Houthi forces has said they cut on Thursday four land routes providing supplies for Joint Forces backed by the Saudi-led military coalition with whom they are engaged in fierce battles over control of the western port city of Hodeida since last Friday.
"The first and forth routes were in Attahita District, some 40 KMs to the south of Hodeida City," said Houthi (Ansarullah) Group in a statement seen by Debriefer. "The second was in al-Faza area and the third in al-Jah area.
"The offensive confused enemy forces, ravaged 17 vehicles and left no less than 150 killed or injured" of JF troops.
The statement claimed that clashes, since last Friday, left more than 1000 killed or wounded, including leaders, and more than 150 vehicles destroyed.
"Houthi troops called, via microphones, on mercenaries to surrender at determined points, and welcomed Hodeida people supporting them," according to the statement.
Houthi-appointed Hodeida governor, Mohammed Iash, and his deputy paid a visit on Thursday to al-Thawra Hospital, to the south of the City, in the nearby of which smashes have been raged for three days.
According to media sources, the hospital's vice-chairman briefed the governor on difficulties hindering work at the largest health unit in Hodeida, as a number of doctors fled fighting.
On their part, Joint Forces said on Thursday they started getting deeper into eastern and southern quarters of Hodeida City, an omen of looming bloody street battles.
JF sources said their troops fighting Houthis on the southwestern coastal road, around Hodeida University and near al-Thawra Hospital.
The Yemeni Joint Forces (JF) were formed of three military divisions, most notably Amaliqa (giants) brigades, all elements of which are from south Yemen, forces led by Tariq Saleh, nephew of late president Saleh, or the so-called 'National Resistance', and the Yemeni Government-led Tehama Resistance, forces of which are from the western coast.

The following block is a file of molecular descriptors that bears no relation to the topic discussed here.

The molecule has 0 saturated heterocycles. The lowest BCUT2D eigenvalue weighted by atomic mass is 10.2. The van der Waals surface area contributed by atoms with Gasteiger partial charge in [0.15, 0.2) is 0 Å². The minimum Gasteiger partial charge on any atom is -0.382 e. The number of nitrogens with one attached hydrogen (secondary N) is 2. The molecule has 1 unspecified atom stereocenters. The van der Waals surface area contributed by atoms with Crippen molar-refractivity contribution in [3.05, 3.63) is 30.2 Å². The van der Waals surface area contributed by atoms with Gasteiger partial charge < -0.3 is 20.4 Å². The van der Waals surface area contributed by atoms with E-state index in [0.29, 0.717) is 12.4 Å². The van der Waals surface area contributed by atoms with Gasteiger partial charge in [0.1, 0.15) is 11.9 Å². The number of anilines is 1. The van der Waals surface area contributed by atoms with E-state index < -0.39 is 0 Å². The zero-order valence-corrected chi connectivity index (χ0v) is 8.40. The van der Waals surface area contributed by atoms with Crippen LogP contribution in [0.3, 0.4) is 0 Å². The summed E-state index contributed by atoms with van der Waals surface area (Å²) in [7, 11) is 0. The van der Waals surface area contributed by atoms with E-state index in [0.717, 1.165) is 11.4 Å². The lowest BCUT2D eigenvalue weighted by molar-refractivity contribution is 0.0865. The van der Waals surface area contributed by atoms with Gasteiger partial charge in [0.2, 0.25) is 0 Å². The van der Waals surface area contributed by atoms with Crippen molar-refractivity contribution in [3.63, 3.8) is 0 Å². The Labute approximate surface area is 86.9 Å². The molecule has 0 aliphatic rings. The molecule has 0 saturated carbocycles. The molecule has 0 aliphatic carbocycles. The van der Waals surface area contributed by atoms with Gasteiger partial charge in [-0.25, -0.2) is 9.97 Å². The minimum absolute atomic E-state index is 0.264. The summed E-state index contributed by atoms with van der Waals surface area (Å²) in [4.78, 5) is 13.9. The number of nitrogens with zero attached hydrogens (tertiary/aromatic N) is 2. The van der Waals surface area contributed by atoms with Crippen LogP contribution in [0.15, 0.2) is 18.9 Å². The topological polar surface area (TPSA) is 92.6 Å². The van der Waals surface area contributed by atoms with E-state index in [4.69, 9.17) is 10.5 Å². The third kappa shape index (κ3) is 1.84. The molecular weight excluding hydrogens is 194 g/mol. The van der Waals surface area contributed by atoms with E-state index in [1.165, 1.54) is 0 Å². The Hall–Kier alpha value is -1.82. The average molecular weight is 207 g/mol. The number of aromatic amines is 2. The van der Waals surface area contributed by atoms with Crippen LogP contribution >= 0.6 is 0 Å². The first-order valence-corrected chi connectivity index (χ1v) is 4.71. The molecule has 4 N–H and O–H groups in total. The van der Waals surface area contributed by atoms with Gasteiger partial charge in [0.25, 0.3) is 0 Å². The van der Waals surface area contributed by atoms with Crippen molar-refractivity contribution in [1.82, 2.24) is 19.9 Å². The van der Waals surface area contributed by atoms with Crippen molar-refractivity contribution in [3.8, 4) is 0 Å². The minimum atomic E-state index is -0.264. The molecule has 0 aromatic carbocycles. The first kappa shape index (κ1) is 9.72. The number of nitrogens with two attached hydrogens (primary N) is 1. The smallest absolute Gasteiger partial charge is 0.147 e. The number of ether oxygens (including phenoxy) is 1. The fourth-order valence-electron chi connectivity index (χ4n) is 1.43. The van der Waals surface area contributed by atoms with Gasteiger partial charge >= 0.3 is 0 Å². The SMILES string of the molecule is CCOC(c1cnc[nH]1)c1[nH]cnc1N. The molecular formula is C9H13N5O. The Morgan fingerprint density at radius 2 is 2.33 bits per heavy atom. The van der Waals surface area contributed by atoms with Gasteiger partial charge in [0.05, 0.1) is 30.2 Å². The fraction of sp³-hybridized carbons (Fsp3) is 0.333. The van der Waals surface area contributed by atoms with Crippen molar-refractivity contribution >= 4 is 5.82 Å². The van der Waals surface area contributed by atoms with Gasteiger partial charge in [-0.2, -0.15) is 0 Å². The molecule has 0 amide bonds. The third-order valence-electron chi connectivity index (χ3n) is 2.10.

All the JF units are mainly backed by the United Arab Emirates, the key partner in the Saudi-led Arab coalition supporting legitimacy in Yemen and intervened militarily in the country in March 2015 to reinstall Hadi.
Amaliqa-run Information Center claimed on Thursday that JF forces, supported by coalition fighter jets, advanced in some Hodeida neighborhoods, namely near 22-May Hospital and grocery market where they fiercely engaged with Houthi troops and "inflicted them heavy losses in lives and weaponry."
Website run by the armed forces loyal to the internationally recognized Yemeni government stated Thursday that violent fighting was raged in the afternoon on Sana'a Street leading to Hodeida downtown, where "Houthi ground leaders left their militias behind."
According to eyewitnesses and locals, Houthis on Thursday removed their large propaganda postures and leaders' pictures from main streets of Sana'a City.
Witnesses told Debriefer that they "were surprised by disappearance of pictures of the Houthi late leader Saleh Samad," who was killed in Hodeida by Arab coalition airstrike last April. The pictures used to be "hanged on many corners of 70-meter parade road."
Observers associated the removal to the tearing and scratching of Houthi pictures and postures on streets recently controlled by JF troops in Hodeida.
Fighting intensified anew in Hodeida, following calls of the US and other countries to stop war within one month, as the Arab Saudi-led coalition and joint forces declared on Friday the launch of new military operation called "Freeing Hodeida".
The conflict in Yemen has left nearly 16,000 people dead, hundreds of thousands injured, 3 million displaced and made other thousands to flee the country that is facing the world's worst humanitarian crisis, according to the UN.